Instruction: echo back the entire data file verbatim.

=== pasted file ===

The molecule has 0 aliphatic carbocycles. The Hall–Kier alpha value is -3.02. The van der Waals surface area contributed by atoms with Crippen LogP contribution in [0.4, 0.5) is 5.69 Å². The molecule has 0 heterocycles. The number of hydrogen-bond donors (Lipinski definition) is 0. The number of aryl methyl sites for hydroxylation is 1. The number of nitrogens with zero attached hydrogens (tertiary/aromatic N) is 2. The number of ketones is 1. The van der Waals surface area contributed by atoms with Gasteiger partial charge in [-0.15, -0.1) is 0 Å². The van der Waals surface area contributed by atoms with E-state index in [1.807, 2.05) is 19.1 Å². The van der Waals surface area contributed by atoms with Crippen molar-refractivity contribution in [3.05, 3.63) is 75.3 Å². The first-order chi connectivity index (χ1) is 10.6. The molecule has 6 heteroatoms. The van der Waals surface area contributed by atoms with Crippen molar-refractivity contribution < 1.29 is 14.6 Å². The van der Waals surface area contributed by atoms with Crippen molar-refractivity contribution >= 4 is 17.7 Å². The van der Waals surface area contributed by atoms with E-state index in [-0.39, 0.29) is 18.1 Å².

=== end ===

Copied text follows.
The molecule has 0 aliphatic carbocycles. The Hall–Kier alpha value is -3.02. The van der Waals surface area contributed by atoms with Crippen LogP contribution in [0.4, 0.5) is 5.69 Å². The molecule has 0 heterocycles. The number of hydrogen-bond donors (Lipinski definition) is 0. The number of aryl methyl sites for hydroxylation is 1. The number of nitrogens with zero attached hydrogens (tertiary/aromatic N) is 2. The number of ketones is 1. The van der Waals surface area contributed by atoms with Gasteiger partial charge in [-0.15, -0.1) is 0 Å². The van der Waals surface area contributed by atoms with E-state index in [1.807, 2.05) is 19.1 Å². The van der Waals surface area contributed by atoms with Crippen molar-refractivity contribution in [3.05, 3.63) is 75.3 Å². The first-order chi connectivity index (χ1) is 10.6. The molecule has 6 heteroatoms. The van der Waals surface area contributed by atoms with Crippen molar-refractivity contribution < 1.29 is 14.6 Å². The van der Waals surface area contributed by atoms with Crippen molar-refractivity contribution >= 4 is 17.7 Å². The van der Waals surface area contributed by atoms with E-state index in [-0.39, 0.29) is 18.1 Å².